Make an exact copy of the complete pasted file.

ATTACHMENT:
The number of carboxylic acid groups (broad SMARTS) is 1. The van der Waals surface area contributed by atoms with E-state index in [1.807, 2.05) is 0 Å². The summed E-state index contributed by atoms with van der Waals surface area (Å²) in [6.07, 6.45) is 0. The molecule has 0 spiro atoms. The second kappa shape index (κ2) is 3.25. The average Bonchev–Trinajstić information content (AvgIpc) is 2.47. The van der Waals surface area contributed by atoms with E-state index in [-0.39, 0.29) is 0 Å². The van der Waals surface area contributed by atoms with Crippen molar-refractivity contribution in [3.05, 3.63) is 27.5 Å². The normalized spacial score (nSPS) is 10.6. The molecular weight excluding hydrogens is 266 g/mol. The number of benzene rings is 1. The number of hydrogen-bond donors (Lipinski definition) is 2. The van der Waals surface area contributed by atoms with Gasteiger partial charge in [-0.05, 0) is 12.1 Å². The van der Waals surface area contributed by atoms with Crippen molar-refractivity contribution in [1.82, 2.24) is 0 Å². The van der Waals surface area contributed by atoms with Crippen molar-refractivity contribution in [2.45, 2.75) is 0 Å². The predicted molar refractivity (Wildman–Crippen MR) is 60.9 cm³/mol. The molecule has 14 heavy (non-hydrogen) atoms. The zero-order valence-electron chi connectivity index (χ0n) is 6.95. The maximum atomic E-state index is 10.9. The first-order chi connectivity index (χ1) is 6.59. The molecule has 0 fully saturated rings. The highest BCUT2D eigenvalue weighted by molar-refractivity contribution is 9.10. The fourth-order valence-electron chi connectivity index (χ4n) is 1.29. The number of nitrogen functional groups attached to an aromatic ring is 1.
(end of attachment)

The number of carboxylic acid groups (broad SMARTS) is 1. The van der Waals surface area contributed by atoms with E-state index in [1.807, 2.05) is 0 Å². The summed E-state index contributed by atoms with van der Waals surface area (Å²) in [6.07, 6.45) is 0. The molecule has 0 spiro atoms. The second kappa shape index (κ2) is 3.25. The average Bonchev–Trinajstić information content (AvgIpc) is 2.47. The van der Waals surface area contributed by atoms with E-state index in [-0.39, 0.29) is 0 Å². The van der Waals surface area contributed by atoms with Crippen molar-refractivity contribution in [3.05, 3.63) is 27.5 Å². The normalized spacial score (nSPS) is 10.6. The molecular weight excluding hydrogens is 266 g/mol. The number of benzene rings is 1. The number of hydrogen-bond donors (Lipinski definition) is 2. The van der Waals surface area contributed by atoms with Gasteiger partial charge in [-0.05, 0) is 12.1 Å². The van der Waals surface area contributed by atoms with Crippen molar-refractivity contribution in [1.82, 2.24) is 0 Å². The van der Waals surface area contributed by atoms with Crippen molar-refractivity contribution in [2.45, 2.75) is 0 Å². The predicted molar refractivity (Wildman–Crippen MR) is 60.9 cm³/mol. The molecule has 14 heavy (non-hydrogen) atoms. The zero-order valence-electron chi connectivity index (χ0n) is 6.95. The maximum atomic E-state index is 10.9. The first-order chi connectivity index (χ1) is 6.59. The molecule has 0 fully saturated rings. The highest BCUT2D eigenvalue weighted by molar-refractivity contribution is 9.10. The fourth-order valence-electron chi connectivity index (χ4n) is 1.29. The number of nitrogen functional groups attached to an aromatic ring is 1.